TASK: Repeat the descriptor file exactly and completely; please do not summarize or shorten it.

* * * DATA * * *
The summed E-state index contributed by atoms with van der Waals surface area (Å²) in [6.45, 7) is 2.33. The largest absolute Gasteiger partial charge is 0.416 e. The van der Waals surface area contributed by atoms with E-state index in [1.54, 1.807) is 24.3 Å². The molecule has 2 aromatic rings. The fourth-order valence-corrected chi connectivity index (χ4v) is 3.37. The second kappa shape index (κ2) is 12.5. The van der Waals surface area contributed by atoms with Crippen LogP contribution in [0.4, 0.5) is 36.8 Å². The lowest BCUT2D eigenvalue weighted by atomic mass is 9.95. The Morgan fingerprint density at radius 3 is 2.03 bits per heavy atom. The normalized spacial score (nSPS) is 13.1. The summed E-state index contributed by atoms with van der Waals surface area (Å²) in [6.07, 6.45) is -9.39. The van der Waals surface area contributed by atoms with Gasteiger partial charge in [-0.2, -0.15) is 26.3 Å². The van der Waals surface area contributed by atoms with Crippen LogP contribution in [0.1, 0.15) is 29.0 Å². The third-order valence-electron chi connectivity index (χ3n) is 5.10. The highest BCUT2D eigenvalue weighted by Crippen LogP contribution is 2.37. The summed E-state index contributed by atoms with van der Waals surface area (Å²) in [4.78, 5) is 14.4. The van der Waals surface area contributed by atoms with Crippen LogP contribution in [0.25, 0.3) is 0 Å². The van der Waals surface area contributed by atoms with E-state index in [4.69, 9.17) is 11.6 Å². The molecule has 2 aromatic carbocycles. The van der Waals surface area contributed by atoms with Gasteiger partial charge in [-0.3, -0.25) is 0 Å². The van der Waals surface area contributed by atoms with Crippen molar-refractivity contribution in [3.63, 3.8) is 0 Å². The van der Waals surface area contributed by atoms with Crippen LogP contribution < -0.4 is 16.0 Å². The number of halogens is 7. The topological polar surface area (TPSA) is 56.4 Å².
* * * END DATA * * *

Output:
The summed E-state index contributed by atoms with van der Waals surface area (Å²) in [6.45, 7) is 2.33. The largest absolute Gasteiger partial charge is 0.416 e. The van der Waals surface area contributed by atoms with E-state index in [1.54, 1.807) is 24.3 Å². The molecule has 2 aromatic rings. The fourth-order valence-corrected chi connectivity index (χ4v) is 3.37. The second kappa shape index (κ2) is 12.5. The van der Waals surface area contributed by atoms with Crippen LogP contribution in [0.4, 0.5) is 36.8 Å². The lowest BCUT2D eigenvalue weighted by atomic mass is 9.95. The Morgan fingerprint density at radius 3 is 2.03 bits per heavy atom. The normalized spacial score (nSPS) is 13.1. The summed E-state index contributed by atoms with van der Waals surface area (Å²) in [6.07, 6.45) is -9.39. The van der Waals surface area contributed by atoms with Gasteiger partial charge in [-0.2, -0.15) is 26.3 Å². The van der Waals surface area contributed by atoms with Crippen LogP contribution in [0.1, 0.15) is 29.0 Å². The third-order valence-electron chi connectivity index (χ3n) is 5.10. The highest BCUT2D eigenvalue weighted by Crippen LogP contribution is 2.37. The summed E-state index contributed by atoms with van der Waals surface area (Å²) in [4.78, 5) is 14.4. The van der Waals surface area contributed by atoms with Crippen LogP contribution in [0.25, 0.3) is 0 Å². The van der Waals surface area contributed by atoms with E-state index in [4.69, 9.17) is 11.6 Å². The molecule has 2 aromatic carbocycles. The van der Waals surface area contributed by atoms with Gasteiger partial charge in [-0.3, -0.25) is 0 Å². The van der Waals surface area contributed by atoms with Crippen molar-refractivity contribution in [3.63, 3.8) is 0 Å². The van der Waals surface area contributed by atoms with Crippen LogP contribution < -0.4 is 16.0 Å². The number of halogens is 7. The topological polar surface area (TPSA) is 56.4 Å².